University Tun Hussein Onn Malaysia (MALAYSIA)
About this paper:
Appears in: EDULEARN11 Proceedings
Publication year: 2011
Pages: 3641-3652
ISBN: 978-84-615-0441-1
ISSN: 2340-1117
Conference name: 3rd International Conference on Education and New Learning Technologies
Dates: 4-6 July, 2011
Location: Barcelona, Spain
Problem-Based Learning (PBL) has become more widely used in various fields including education. Although there has been research exploring its effectiveness from the student perspective, there has been little research exploring the perceptions of the teachers especially in the context of language learning. This paper reports an evaluation of English for Specific Purposes (ESP) educators of PBL in a Malaysian undergraduate engineering programme. This method of learning is reliant on the students’ ability to learn in a self-directed mode and is considered to bridge the ‘theory–practice’ gap more effectively. The purpose of this evaluation was to ascertain if this was the case by investigating the experiences of lecturers facilitating a problem based learning ESP classroom. The study took place at University Tun Hussein Onn Malaysia (UTHM). Data were collected from interviewing ESP lecturers implementing the PBL approach in their courses. Semi-structured interviews were undertaken following random selection from two groups of lecturers; those more experienced with the PBL approach and those without much exposure to the approach. Findings revealed an improvement in the students’ ability to inquire and learn in a self-directed manner, and the development of a more holistic view of the learning process. Aspects of the teacher’s role identified included questioning students to draw out their knowledge and understanding and to help students challenge each other, discuss and evaluate their learning. Difficulties encountered were mostly in relation to facilitating groups of differing backgrounds and ability and seeking to enable the students to work well together. Key challenges for teachers were in relation to developing facilitation skills, balancing input or guidance with facilitating independent learning. In a nutshell, PBL was perceived to be beneficial in helping students relate theory to practice and in encouraging an active and enquiring approach to English language use, but lecturers raised important questions about its practice. Tensions were identified between the constructivist theories on which the model of PBL rests and the formal requirements of an externally regulated language curriculum.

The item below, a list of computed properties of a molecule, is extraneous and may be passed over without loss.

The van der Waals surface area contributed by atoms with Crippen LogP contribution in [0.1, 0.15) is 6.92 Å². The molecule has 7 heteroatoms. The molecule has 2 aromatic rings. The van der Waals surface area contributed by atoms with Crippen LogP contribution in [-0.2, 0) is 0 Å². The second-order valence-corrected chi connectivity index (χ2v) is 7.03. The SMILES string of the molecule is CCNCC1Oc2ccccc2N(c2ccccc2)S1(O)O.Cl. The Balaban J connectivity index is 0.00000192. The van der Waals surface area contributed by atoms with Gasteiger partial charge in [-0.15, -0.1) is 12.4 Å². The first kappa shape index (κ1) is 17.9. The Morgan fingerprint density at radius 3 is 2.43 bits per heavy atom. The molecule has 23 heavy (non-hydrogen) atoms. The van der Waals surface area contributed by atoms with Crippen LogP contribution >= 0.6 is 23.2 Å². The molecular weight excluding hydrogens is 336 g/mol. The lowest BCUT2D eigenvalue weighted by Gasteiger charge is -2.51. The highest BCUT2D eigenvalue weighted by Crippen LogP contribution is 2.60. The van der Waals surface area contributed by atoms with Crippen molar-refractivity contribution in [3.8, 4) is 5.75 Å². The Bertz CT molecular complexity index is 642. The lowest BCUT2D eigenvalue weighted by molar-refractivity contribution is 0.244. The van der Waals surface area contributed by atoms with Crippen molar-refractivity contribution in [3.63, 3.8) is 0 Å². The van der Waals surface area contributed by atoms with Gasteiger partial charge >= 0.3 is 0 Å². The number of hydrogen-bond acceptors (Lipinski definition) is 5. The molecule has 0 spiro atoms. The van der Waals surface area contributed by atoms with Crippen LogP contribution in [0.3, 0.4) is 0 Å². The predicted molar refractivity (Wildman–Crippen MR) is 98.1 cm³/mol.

Problem-Based Learning, Language Learning, English for Specific Purposes, Self-directed Learning, teacher perspective.